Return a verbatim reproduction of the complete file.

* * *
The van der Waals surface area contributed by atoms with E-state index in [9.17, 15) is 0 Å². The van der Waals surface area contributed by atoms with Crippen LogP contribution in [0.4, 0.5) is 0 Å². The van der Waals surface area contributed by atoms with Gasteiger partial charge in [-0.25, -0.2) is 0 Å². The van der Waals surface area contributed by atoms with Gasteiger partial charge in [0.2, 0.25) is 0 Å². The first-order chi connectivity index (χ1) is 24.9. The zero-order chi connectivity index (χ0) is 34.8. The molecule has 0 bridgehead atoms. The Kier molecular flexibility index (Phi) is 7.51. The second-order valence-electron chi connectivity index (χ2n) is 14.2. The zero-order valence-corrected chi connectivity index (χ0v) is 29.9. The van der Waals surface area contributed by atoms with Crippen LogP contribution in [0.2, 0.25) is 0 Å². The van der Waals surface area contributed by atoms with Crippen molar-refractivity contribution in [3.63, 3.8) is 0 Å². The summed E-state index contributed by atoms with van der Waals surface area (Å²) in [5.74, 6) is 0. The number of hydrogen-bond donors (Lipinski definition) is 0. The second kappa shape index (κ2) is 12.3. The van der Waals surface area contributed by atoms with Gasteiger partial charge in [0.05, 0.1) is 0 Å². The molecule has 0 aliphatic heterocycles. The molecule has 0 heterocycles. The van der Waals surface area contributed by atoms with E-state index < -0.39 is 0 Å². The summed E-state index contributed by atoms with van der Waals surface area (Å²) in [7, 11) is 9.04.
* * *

The van der Waals surface area contributed by atoms with E-state index in [9.17, 15) is 0 Å². The van der Waals surface area contributed by atoms with Crippen LogP contribution in [0.4, 0.5) is 0 Å². The van der Waals surface area contributed by atoms with Gasteiger partial charge in [-0.25, -0.2) is 0 Å². The van der Waals surface area contributed by atoms with Gasteiger partial charge in [0.2, 0.25) is 0 Å². The first-order chi connectivity index (χ1) is 24.9. The zero-order chi connectivity index (χ0) is 34.8. The molecule has 0 bridgehead atoms. The Kier molecular flexibility index (Phi) is 7.51. The second-order valence-electron chi connectivity index (χ2n) is 14.2. The zero-order valence-corrected chi connectivity index (χ0v) is 29.9. The van der Waals surface area contributed by atoms with Crippen LogP contribution in [0.2, 0.25) is 0 Å². The van der Waals surface area contributed by atoms with Crippen molar-refractivity contribution in [3.63, 3.8) is 0 Å². The summed E-state index contributed by atoms with van der Waals surface area (Å²) in [5.74, 6) is 0. The number of hydrogen-bond donors (Lipinski definition) is 0. The second kappa shape index (κ2) is 12.3. The van der Waals surface area contributed by atoms with Gasteiger partial charge in [0.05, 0.1) is 0 Å². The molecule has 0 aliphatic heterocycles. The molecule has 0 heterocycles. The van der Waals surface area contributed by atoms with E-state index < -0.39 is 0 Å². The summed E-state index contributed by atoms with van der Waals surface area (Å²) in [7, 11) is 9.04.